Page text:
What other artists do you dream of collaborating with in the future?
Who are your favorite musical influences?
Nowadays, I tend to listen to more upbeat songs. Among them, I recently listened to Jonny Lang’s “Bump in the Road.” I really like how his voice sounds. In addition to that, I really like Adele. She is very unique, and I can say that she has a very mainstream sound with a distinct voice, which I refer to a lot on my own.
If you had to pick one song that describes ‘Lee Hi’ the singer, which would you choose?
If I had to pick one song, it would be Duffy’s “Mercy,” which was noticed and loved by many of my fans when I performed it. This song means a lot to me.
What styles of music do you definitely want to try with your future releases?
I can’t really say exactly what the musical style or genre will be for my album, but I’m looking forward to what Mr. YG recommends for me. I think I like songs that are more mature than my age, but Mr. YG is very good at selecting songs that are appropriate for me and that also bring out the color of my voice. “1, 2, 3, 4” was in the musical style that I favor. In the future, I would love to try various styles and be appreciated by my fans for singing many different genres.
What are the biggest charms of your title track, “1, 2, 3, 4”?
Nowadays, it seems like many artists use electronic music, but I wanted to show a different color to express my own feeling. So, I ended up going with a retro style for “1, 2, 3, 4.” Fortunately and gratefully, a lot of fans loved it. Even on YouTube, you can find a lot of acoustic covers of the song.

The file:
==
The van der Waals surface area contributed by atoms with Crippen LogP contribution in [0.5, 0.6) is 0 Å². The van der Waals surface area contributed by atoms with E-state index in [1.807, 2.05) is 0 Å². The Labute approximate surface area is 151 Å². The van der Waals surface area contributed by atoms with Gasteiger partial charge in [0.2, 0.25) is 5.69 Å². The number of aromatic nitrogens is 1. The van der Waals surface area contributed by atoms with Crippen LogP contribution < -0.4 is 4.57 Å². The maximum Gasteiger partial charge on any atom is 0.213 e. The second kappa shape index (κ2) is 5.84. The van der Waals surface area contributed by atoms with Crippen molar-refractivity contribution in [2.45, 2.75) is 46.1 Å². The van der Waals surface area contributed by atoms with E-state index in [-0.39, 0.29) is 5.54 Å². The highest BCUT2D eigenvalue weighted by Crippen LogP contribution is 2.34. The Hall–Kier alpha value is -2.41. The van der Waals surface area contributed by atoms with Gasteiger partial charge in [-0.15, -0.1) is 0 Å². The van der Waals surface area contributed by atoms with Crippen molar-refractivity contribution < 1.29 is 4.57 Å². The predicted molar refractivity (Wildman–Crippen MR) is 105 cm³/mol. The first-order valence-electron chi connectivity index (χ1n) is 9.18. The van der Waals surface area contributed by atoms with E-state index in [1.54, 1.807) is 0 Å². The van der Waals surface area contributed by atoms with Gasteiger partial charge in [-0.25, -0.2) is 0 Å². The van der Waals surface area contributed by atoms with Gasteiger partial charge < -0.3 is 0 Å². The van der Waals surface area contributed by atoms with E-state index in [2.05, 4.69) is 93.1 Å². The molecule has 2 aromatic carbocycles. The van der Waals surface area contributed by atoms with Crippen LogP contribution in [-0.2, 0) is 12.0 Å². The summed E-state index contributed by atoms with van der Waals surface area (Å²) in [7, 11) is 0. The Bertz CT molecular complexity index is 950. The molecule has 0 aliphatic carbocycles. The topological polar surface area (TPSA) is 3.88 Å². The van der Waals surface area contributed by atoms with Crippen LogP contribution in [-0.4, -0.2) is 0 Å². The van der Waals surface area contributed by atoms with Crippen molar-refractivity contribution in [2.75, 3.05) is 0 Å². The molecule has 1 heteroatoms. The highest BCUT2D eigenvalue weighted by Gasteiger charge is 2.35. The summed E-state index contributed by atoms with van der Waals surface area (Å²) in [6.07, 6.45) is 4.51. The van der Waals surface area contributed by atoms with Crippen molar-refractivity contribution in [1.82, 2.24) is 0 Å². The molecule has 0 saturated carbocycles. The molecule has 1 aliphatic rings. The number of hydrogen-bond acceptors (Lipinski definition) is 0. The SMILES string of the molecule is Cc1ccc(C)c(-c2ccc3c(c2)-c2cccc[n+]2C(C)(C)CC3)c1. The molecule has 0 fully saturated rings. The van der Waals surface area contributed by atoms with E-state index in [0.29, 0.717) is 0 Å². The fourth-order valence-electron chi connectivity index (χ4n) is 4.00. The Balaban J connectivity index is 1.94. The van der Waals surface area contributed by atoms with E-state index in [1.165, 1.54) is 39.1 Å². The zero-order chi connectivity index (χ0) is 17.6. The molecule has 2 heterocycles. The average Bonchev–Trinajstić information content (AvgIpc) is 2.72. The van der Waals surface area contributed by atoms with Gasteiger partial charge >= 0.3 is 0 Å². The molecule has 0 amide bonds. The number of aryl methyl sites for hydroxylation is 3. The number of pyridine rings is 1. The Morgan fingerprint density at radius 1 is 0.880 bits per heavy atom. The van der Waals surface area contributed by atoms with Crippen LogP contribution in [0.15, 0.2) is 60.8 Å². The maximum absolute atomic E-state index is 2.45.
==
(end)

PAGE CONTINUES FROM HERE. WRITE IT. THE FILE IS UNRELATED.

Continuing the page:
Any funny episodes from filming your “1, 2, 3, 4″ music video?
I felt a bit awkward when I was shooting the “1, 2, 3, 4” music video. During the filming of K-pop Star, when the camera was on me, I couldn’t speak at all. But when filming a music video, not only do you have to sing, but you also have to act and use many facial expressions, and I was very embarrassed by that. But, overall it was very fun and exciting for me.
On a scale from 1 to 10, how satisfied are you with your debut? What would you like to improve on?
I think I would give myself a 5/10. The reason why I take 5 points off is because of my first music video. It wasn’t perfect, and I feel like I could have approached my fans in a friendlier manner. I will show them more of this in the future. If I think about the future ahead of me, I like to give myself a 5 for now. In terms of music, I would like to sing better. Also, I would like to practice more, so I can hear people say that I am good at all aspects of my performance. In 2013, I want to grow more as an artist.
What was the biggest lesson you learned from competing on K-pop Star?
Through my experience with K-pop Star, I learned a lot about the nature of competition itself. Just because it’s a competition doesn’t mean you’re in cutthroat circumstances. Instead I think this becomes the bridge that cements close relationships with the other participants. I realized that you can compete with your friends, and through that experience, you become more mature at the end.